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Do little embryos make big decisions? How maternal dietary protein restriction can permanently change an embryo's potential, affecting adult health

Lookup NU author(s): Dr Miguel Velazquez


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Periconceptional environment may influence embryo development, ultimately affecting adult health. Here, we review the rodent model of maternal low-protein diet specifically during the preimplantation period (Emb-LPD) with normal nutrition during subsequent gestation and postnatally. This model, studied mainly in the mouse, leads to cardiovascular, metabolic and behavioural disease in adult offspring, with females more susceptible. We evaluate the sequence of events from diet administration that may lead to adult disease. Emb-LPD changes maternal serum and/or uterine fluid metabolite composition, notably with reduced insulin and branched-chain amino acids. This is sensed by blastocysts through reduced mammalian target of rapamycin complex 1 signalling. Embryos respond by permanently changing the pattern of development of their extra-embryonic lineages, trophectoderm and primitive endoderm, to enhance maternal nutrient retrieval during subsequent gestation. These compensatory changes include stimulation in proliferation, endocytosis and cellular motility, and epigenetic mechanisms underlying them are being identified. Collectively, these responses act to protect fetal growth and likely contribute to offspring competitive fitness. However, the resulting growth adversely affects long-term health because perinatal weight positively correlates with adult disease risk. We argue that periconception environmental responses reflect developmental plasticity and 'decisions' made by embryos to optimise their own development, but with lasting consequences.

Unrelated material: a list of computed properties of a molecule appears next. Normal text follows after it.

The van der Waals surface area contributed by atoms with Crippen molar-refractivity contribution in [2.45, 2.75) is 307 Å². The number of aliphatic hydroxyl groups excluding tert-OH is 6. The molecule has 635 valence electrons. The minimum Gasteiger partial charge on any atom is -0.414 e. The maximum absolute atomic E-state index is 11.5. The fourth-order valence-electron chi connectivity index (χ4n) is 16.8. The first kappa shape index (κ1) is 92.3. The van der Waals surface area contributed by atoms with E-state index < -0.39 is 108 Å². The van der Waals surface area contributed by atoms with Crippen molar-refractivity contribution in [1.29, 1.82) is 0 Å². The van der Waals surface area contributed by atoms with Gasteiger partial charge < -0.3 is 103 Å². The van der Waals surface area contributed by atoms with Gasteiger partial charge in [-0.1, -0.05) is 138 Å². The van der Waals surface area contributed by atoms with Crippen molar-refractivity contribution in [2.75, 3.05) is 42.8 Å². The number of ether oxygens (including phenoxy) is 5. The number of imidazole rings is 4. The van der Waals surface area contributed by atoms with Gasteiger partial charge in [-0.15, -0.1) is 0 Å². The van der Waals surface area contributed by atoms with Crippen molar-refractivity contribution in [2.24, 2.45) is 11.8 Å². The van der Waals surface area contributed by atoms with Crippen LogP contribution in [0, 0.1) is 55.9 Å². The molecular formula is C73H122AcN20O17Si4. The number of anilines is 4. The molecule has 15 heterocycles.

Publication metadata

Author(s): Fleming TP, Watkins AJ, Sun C, Velazquez MA, Smyth NR, Eckert JJ

Publication type: Review

Publication status: Published

Journal: Reproduction, Fertility and Development

Year: 2015

Volume: 27

Issue: 4

Pages: 684-692

Online publication date: 03/03/2015

Acceptance date: 03/02/2015

ISSN (print): 1031-3613

ISSN (electronic): 1448-5990

Publisher: CSIRO Publishing


DOI: 10.1071/RD14455